Federalist Papers Summary No. 23


Federalist Papers Summary No. 23


Federalist Papers Author Alexander Hamilton
Alexander Hamilton

Federalist Essays Summary Number 23

The Federalist Papers Summary No 23:  Hamilton
December 18, 1787

Having enumerated some defects with the Articles of Confederation in the last paper, this paper provides a discussion of the solutions needed in a Constitution that will preserve the Union.  The question of interest here is, what are the responsibilities of the Federal Government, what powers are needed to accomplish these responsibilities and what persons shall have these powers.

The basic argument is that “the means aught to be proportioned to the end” so that if it is agreed that the Federal Government is responsible for the safety of the people for example, then it must have the unrestricted power “to raise armies, to build and equip fleets, to prescribe rules for government of both, to direct their operations and to provide for their support”.  The reader is reminded that the Articles provided for the national Government to be responsible for the common defense and general welfare of the people but did not provide for the means achieve it.  Two other arguments are repeated; the laws of the Federal Government must be extended to the people, and we must discard the fallacious scheme of quotas and requisitions.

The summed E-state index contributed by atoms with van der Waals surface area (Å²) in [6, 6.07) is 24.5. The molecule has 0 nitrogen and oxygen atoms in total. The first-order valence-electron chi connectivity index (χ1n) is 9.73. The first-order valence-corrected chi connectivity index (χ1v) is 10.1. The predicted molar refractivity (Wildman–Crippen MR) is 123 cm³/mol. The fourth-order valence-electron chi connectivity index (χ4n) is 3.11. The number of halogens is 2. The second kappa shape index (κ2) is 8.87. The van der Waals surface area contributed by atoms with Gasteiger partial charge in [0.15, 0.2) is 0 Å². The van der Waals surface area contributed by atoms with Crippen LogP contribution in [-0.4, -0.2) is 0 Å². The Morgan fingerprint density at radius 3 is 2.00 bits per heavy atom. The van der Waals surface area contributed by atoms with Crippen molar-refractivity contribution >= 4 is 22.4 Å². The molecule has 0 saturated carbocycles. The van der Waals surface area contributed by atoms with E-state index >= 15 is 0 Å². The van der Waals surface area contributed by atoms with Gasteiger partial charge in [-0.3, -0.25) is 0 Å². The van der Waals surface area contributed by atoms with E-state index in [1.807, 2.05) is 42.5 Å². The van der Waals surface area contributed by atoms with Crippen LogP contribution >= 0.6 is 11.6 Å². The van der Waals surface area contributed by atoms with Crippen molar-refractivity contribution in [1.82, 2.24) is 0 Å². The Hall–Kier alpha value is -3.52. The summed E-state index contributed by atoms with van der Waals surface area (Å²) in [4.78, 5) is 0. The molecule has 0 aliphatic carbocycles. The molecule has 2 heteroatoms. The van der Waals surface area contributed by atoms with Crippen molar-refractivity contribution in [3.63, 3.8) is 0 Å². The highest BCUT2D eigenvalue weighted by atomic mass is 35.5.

He returns to the question of the responsibilities of the Federal Government; raising and supporting armies, the supreme judiciary, and regulation of commerce and argues that an energetic government with these powers must be provided the means to achieve them in the constitution.  If a free people find a government unfit for delegation of these powers then such a government would not be in the national interest.  However, “the powers are not too extensive for the objects of Federal administration, or in other words for the management of our National Interests”.  “For the absurdity must continually stare us in the face of confiding to a government the direction of the most essential nation interests, without daring to trust it with the authorities which are indispensable to their proper and efficient management”.

Summary Written by Donald Mellon


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